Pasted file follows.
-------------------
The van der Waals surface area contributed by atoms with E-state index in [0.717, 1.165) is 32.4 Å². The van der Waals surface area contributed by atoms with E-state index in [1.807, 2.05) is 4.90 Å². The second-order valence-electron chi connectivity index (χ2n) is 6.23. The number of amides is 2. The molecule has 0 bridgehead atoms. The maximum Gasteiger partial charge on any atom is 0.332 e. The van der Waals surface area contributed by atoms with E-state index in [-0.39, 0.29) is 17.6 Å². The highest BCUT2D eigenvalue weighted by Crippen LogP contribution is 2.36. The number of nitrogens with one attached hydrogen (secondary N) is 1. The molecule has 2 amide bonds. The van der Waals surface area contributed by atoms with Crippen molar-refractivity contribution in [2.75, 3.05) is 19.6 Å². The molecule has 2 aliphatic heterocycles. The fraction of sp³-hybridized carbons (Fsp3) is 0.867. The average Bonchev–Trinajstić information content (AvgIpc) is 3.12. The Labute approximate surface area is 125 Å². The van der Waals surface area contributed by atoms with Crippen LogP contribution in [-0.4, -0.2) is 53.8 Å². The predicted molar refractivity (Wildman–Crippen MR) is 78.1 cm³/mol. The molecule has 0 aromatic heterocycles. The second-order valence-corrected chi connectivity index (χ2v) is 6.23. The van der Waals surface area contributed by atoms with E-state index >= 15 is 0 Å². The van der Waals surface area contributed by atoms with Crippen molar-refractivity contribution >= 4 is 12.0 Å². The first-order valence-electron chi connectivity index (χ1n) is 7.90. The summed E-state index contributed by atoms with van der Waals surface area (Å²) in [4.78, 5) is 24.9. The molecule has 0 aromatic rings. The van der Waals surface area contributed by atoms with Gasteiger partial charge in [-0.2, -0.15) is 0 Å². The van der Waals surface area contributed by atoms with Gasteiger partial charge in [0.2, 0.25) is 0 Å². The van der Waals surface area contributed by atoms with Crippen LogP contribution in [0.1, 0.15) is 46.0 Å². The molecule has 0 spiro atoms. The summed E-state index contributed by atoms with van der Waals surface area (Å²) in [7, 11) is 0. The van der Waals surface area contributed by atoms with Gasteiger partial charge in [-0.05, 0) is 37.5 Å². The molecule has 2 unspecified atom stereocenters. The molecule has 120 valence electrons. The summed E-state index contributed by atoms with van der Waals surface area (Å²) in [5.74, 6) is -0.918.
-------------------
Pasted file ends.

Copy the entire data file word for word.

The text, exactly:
The van der Waals surface area contributed by atoms with E-state index in [0.717, 1.165) is 32.4 Å². The van der Waals surface area contributed by atoms with E-state index in [1.807, 2.05) is 4.90 Å². The second-order valence-electron chi connectivity index (χ2n) is 6.23. The number of amides is 2. The molecule has 0 bridgehead atoms. The maximum Gasteiger partial charge on any atom is 0.332 e. The van der Waals surface area contributed by atoms with E-state index in [-0.39, 0.29) is 17.6 Å². The highest BCUT2D eigenvalue weighted by Crippen LogP contribution is 2.36. The number of nitrogens with one attached hydrogen (secondary N) is 1. The molecule has 2 amide bonds. The van der Waals surface area contributed by atoms with Crippen molar-refractivity contribution in [2.75, 3.05) is 19.6 Å². The molecule has 2 aliphatic heterocycles. The fraction of sp³-hybridized carbons (Fsp3) is 0.867. The average Bonchev–Trinajstić information content (AvgIpc) is 3.12. The Labute approximate surface area is 125 Å². The van der Waals surface area contributed by atoms with Crippen LogP contribution in [-0.4, -0.2) is 53.8 Å². The predicted molar refractivity (Wildman–Crippen MR) is 78.1 cm³/mol. The molecule has 0 aromatic heterocycles. The second-order valence-corrected chi connectivity index (χ2v) is 6.23. The van der Waals surface area contributed by atoms with E-state index >= 15 is 0 Å². The van der Waals surface area contributed by atoms with Crippen molar-refractivity contribution >= 4 is 12.0 Å². The first-order valence-electron chi connectivity index (χ1n) is 7.90. The summed E-state index contributed by atoms with van der Waals surface area (Å²) in [4.78, 5) is 24.9. The molecule has 0 aromatic rings. The van der Waals surface area contributed by atoms with Gasteiger partial charge in [-0.2, -0.15) is 0 Å². The van der Waals surface area contributed by atoms with Gasteiger partial charge in [0.2, 0.25) is 0 Å². The van der Waals surface area contributed by atoms with Crippen LogP contribution in [0.1, 0.15) is 46.0 Å². The molecule has 0 spiro atoms. The summed E-state index contributed by atoms with van der Waals surface area (Å²) in [7, 11) is 0. The van der Waals surface area contributed by atoms with Gasteiger partial charge in [-0.05, 0) is 37.5 Å². The molecule has 2 unspecified atom stereocenters. The molecule has 120 valence electrons. The summed E-state index contributed by atoms with van der Waals surface area (Å²) in [5.74, 6) is -0.918.